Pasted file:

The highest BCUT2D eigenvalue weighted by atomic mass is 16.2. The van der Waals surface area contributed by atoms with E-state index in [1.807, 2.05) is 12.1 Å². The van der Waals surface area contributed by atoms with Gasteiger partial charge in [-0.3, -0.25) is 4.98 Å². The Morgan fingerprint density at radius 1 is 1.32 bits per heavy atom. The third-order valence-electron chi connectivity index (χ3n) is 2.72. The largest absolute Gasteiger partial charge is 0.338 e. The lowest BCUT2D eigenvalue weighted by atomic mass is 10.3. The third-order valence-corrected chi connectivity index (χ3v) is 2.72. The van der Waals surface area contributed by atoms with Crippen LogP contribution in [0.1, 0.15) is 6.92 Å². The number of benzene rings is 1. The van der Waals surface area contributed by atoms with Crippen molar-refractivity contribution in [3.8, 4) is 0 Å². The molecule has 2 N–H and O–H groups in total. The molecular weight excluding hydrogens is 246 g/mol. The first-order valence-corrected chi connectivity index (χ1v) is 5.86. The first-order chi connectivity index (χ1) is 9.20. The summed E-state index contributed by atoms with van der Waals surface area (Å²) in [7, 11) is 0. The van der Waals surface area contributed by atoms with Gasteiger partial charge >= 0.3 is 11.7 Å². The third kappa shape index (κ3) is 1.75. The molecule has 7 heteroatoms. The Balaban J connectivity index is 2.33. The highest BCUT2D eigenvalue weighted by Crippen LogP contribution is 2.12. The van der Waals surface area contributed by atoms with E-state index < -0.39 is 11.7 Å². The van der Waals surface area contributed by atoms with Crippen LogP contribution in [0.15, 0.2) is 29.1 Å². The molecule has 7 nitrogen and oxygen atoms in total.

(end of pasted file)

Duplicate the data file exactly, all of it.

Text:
The highest BCUT2D eigenvalue weighted by atomic mass is 16.2. The van der Waals surface area contributed by atoms with E-state index in [1.807, 2.05) is 12.1 Å². The van der Waals surface area contributed by atoms with Gasteiger partial charge in [-0.3, -0.25) is 4.98 Å². The Morgan fingerprint density at radius 1 is 1.32 bits per heavy atom. The third-order valence-electron chi connectivity index (χ3n) is 2.72. The largest absolute Gasteiger partial charge is 0.338 e. The lowest BCUT2D eigenvalue weighted by atomic mass is 10.3. The third-order valence-corrected chi connectivity index (χ3v) is 2.72. The van der Waals surface area contributed by atoms with Crippen LogP contribution in [0.1, 0.15) is 6.92 Å². The number of benzene rings is 1. The van der Waals surface area contributed by atoms with Crippen molar-refractivity contribution in [3.8, 4) is 0 Å². The molecule has 2 N–H and O–H groups in total. The molecular weight excluding hydrogens is 246 g/mol. The first-order valence-corrected chi connectivity index (χ1v) is 5.86. The first-order chi connectivity index (χ1) is 9.20. The summed E-state index contributed by atoms with van der Waals surface area (Å²) in [7, 11) is 0. The van der Waals surface area contributed by atoms with Gasteiger partial charge >= 0.3 is 11.7 Å². The third kappa shape index (κ3) is 1.75. The molecule has 7 heteroatoms. The Balaban J connectivity index is 2.33. The highest BCUT2D eigenvalue weighted by Crippen LogP contribution is 2.12. The van der Waals surface area contributed by atoms with E-state index < -0.39 is 11.7 Å². The van der Waals surface area contributed by atoms with Crippen LogP contribution in [0.15, 0.2) is 29.1 Å². The molecule has 7 nitrogen and oxygen atoms in total.